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Condor crimes trial begins

March 6, 2013

A long-awaited human rights trial has opened in Argentina. Former South American military leaders and top politicians face charges for crimes against humanity perpetrated while trying to crush leftist opponents.

Former Argentine dictator and general, Rafael Videla (2-R) and other defendants are seen during their trials to investigate the crimes committed during the Operation Condor, a campaign established by Argentina, Chile, Paraguay, Brazil, Bolivia and Uruguay's dictatorships to quash the opposition during the 1970s, in Buenos Aires on March 5, 2013. Argentina's junta, which Videla led from 1976-81, is held responsible for the disappearance of up to 30,000 people during the so-called "Dirty War" against political opponents. Videla, Bignone and Menendez are among the 26 defendants. AFP PHOTO / Juan Mabromata (Photo credit should read JUAN MABROMATA/AFP/Getty Images)
Image: JUAN MABROMATA/AFP/Getty Images

A court in Buenos Aires began hearing a case on Tuesday that charges top South American officials in power during the 1970s and 1980s with carrying out a coordinated killing campaign known as Operation Condor. The Chilean dictator Augusto Pinochet had launched the transnational conspiracy in an effort to rid neighboring countries of leftist opposition.

Argentina's former junta leader Rafael Videla, 87, (pictured above, second from the right) and Reynaldo Bignone, 85, are scheduled to stand trial. Both are currently serving life sentences for human rights violations during the country's 1976-1983 dictatorship.

#video#The remaining 23 defendants originate from Chile, Bolivia, Uruguay and Paraguay.

Cross-border crimes

This is the first trial to focus on Condor crimes and seeks to reveal the coordinated effort across borders, a prosecutor told the news agency AFP.

"What we must now prove is the existence of an illicit association between the dictatorships of Argentina, Bolivia, Brazil, Chile, Paraguay and Uruguay to pursue and eliminate opponents in any of those countries, with the support of the United States," Carolina Varsky said. Varsky is representing victims from Argentina and Uruguay.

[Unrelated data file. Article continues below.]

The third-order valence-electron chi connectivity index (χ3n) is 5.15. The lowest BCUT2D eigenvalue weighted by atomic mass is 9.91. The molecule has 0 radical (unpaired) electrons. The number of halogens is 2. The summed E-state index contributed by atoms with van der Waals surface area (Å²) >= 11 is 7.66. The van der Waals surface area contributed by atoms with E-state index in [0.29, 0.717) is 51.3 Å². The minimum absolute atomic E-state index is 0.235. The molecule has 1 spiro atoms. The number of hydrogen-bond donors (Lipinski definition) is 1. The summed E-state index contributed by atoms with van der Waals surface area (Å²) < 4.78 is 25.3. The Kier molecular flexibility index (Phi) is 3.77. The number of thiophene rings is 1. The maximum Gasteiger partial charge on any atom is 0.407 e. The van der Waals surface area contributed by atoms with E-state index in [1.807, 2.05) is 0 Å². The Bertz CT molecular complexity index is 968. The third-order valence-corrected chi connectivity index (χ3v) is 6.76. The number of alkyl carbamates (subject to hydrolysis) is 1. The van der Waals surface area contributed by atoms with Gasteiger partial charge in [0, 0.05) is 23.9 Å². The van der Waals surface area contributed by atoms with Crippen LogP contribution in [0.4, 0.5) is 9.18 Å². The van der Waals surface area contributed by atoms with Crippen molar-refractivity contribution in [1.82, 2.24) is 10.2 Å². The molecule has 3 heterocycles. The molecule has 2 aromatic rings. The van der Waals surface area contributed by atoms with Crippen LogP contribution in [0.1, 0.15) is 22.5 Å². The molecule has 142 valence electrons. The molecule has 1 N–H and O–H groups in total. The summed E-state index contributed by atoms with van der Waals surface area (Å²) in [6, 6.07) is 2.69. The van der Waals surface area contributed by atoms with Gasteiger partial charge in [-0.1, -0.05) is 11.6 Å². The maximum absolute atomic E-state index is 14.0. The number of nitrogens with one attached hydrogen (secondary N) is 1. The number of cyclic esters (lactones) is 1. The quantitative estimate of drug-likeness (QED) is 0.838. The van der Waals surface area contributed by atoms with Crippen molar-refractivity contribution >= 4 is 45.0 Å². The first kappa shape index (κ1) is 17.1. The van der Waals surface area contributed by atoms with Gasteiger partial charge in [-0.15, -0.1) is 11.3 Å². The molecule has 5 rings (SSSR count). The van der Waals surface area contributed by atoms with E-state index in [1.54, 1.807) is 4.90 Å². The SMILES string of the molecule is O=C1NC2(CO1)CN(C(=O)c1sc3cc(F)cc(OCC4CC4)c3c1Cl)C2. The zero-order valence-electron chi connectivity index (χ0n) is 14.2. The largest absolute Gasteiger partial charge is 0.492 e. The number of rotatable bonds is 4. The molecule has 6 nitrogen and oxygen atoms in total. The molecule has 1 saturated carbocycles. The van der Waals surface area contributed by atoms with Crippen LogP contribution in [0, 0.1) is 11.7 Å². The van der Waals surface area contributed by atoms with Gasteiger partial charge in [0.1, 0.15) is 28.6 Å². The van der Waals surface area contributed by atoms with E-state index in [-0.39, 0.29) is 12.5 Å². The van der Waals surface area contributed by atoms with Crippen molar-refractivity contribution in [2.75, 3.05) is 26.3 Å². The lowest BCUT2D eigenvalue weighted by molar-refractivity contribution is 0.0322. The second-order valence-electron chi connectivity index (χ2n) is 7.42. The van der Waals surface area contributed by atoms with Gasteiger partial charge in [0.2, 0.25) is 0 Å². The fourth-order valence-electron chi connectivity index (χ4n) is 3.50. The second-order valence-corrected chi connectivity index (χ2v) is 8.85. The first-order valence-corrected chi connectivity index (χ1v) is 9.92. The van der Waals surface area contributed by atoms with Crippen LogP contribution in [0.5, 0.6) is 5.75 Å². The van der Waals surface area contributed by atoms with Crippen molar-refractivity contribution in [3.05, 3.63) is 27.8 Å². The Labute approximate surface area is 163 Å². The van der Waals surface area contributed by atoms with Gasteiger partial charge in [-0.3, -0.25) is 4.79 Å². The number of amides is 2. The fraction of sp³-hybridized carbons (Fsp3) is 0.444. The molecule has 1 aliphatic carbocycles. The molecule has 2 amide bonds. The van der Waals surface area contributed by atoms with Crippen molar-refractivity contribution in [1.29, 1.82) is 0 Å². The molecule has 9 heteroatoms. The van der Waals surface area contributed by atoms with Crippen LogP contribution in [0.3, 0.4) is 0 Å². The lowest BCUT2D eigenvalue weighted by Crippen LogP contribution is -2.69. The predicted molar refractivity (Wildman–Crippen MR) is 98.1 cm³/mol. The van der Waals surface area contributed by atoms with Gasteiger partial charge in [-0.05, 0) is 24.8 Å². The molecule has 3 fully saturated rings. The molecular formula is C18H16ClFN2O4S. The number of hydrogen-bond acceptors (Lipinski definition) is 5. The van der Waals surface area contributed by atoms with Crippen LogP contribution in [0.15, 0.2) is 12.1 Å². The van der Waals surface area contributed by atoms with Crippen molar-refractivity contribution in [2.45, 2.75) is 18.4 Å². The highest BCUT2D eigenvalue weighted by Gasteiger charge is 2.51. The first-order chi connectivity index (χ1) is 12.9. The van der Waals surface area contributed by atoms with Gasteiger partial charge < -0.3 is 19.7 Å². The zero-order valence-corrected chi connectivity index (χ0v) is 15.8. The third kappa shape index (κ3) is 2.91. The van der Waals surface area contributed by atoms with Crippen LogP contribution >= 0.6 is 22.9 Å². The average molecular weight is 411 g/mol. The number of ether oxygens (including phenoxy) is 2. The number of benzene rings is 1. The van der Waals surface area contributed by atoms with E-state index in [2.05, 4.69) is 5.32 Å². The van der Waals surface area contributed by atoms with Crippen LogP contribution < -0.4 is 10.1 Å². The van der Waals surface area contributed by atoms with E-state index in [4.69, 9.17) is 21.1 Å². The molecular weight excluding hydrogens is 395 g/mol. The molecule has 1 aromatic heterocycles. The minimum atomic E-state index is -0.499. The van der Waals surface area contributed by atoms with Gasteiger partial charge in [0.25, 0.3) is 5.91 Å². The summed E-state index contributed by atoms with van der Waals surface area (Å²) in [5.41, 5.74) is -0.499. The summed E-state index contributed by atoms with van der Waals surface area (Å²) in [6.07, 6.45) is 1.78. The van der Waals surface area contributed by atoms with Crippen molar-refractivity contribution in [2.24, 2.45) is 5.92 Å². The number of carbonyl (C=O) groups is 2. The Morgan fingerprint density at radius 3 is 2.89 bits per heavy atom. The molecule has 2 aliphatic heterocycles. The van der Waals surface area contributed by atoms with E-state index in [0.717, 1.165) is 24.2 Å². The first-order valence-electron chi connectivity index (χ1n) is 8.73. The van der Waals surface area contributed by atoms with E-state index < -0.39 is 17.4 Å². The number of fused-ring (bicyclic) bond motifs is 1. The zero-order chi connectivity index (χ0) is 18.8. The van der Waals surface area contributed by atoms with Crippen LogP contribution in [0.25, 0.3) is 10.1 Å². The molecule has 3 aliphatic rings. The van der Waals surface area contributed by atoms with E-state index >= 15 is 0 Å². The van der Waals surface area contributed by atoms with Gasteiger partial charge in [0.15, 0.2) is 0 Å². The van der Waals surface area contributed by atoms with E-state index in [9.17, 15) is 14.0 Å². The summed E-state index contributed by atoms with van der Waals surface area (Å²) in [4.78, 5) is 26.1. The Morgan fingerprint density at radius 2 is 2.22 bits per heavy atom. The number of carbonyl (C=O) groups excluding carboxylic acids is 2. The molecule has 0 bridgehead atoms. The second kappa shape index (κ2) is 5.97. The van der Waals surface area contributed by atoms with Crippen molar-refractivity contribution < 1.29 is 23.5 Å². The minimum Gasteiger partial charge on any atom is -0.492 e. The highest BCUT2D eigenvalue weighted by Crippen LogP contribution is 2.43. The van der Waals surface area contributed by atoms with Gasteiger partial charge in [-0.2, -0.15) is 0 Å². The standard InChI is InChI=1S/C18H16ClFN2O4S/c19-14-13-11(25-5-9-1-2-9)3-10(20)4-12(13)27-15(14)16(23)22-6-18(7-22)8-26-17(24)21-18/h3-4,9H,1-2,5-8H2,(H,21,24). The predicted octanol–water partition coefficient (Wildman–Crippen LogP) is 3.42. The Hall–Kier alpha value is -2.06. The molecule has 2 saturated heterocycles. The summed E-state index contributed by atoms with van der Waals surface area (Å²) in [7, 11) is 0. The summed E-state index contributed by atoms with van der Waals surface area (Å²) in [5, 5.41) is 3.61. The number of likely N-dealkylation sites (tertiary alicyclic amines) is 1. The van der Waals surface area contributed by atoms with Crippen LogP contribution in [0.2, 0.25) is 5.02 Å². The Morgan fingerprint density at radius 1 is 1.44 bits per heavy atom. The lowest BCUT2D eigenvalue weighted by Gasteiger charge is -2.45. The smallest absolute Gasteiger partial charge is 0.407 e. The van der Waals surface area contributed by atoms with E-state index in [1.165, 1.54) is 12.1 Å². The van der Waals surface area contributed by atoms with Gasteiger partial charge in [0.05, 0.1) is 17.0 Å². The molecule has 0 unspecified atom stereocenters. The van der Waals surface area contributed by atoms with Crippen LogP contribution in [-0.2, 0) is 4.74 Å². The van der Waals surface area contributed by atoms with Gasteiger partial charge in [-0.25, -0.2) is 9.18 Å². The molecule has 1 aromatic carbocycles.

US involvement in the conspiratorial network have long been known thanks to the publication of intelligence documents.

Tuesday's trial also had the potential to spur prosecutors in those countries to pursue a more encompassing case against alleged perpetrators, a research coordinator for the Center for Legal and Social Studies (CELS) in the Argentine capital told news agency IPS.

"[This] is the biggest to be held so far in the region over Operation Condor, and could serve as an impetus for other countries where there have been delays or backsliding," said CELS research coordinator Lorena Balardini.

Victims 'disappeared'

Many of the victims were kidnapped, tortured and then were known to have been killed or simply disappeared.

The daughter-in-law of the Argentine poet Juan Gelman was abducted during the country's "dirty war" of the 1970s and 1980s. Maria Claudia Irureta Goyena was pregnant at the time of her incarceration in Automotores Orletti - a known interrogation center.

Shortly thereafter, she was forced to travel to Uruguay where she gave birth at a military hospital and then disappeared. Her daughter, Macarena Gelman, lived for years without knowing her own true identity, which she first learned in her early 20s.

Chilean Ambassador Orlando Letelier's assassination is one of the high-profile cases that draws the United States into the scrutiny surrounding Condor. In 1976, Chilean agents murdered Letelier in Washington, D.C.

More than 100 victims are to be represented in the case which could last two years.

Some 30,000 people are believed to have been killed by Argentina's military government during what became known as the Dirty War.

kms/jm (AFP, AP, IPS)